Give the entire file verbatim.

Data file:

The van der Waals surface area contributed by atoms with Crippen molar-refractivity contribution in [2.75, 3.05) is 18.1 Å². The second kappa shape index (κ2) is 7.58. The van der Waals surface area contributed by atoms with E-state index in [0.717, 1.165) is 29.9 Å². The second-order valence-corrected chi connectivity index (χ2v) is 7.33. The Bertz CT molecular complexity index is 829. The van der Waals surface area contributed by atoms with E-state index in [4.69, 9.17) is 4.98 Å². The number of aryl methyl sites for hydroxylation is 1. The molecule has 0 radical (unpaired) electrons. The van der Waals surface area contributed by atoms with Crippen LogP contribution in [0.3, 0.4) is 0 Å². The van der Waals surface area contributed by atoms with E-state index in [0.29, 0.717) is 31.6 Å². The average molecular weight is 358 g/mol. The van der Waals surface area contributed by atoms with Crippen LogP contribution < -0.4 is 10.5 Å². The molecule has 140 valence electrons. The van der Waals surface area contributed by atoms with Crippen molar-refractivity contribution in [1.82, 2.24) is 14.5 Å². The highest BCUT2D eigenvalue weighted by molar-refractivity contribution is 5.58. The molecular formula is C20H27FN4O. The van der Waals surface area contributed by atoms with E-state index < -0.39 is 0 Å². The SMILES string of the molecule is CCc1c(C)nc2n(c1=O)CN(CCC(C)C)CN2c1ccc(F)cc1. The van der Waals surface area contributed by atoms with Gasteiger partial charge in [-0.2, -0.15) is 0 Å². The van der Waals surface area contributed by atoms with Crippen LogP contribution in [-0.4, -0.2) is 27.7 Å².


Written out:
The van der Waals surface area contributed by atoms with Crippen molar-refractivity contribution in [2.75, 3.05) is 18.1 Å². The second kappa shape index (κ2) is 7.58. The van der Waals surface area contributed by atoms with E-state index in [0.717, 1.165) is 29.9 Å². The second-order valence-corrected chi connectivity index (χ2v) is 7.33. The Bertz CT molecular complexity index is 829. The van der Waals surface area contributed by atoms with E-state index in [4.69, 9.17) is 4.98 Å². The number of aryl methyl sites for hydroxylation is 1. The molecule has 0 radical (unpaired) electrons. The van der Waals surface area contributed by atoms with Crippen LogP contribution in [0.3, 0.4) is 0 Å². The van der Waals surface area contributed by atoms with E-state index in [0.29, 0.717) is 31.6 Å². The average molecular weight is 358 g/mol. The van der Waals surface area contributed by atoms with Crippen LogP contribution < -0.4 is 10.5 Å². The molecule has 140 valence electrons. The van der Waals surface area contributed by atoms with Crippen molar-refractivity contribution in [1.82, 2.24) is 14.5 Å². The highest BCUT2D eigenvalue weighted by molar-refractivity contribution is 5.58. The molecular formula is C20H27FN4O. The van der Waals surface area contributed by atoms with E-state index < -0.39 is 0 Å². The SMILES string of the molecule is CCc1c(C)nc2n(c1=O)CN(CCC(C)C)CN2c1ccc(F)cc1. The van der Waals surface area contributed by atoms with Gasteiger partial charge in [-0.2, -0.15) is 0 Å². The van der Waals surface area contributed by atoms with Crippen LogP contribution in [-0.4, -0.2) is 27.7 Å².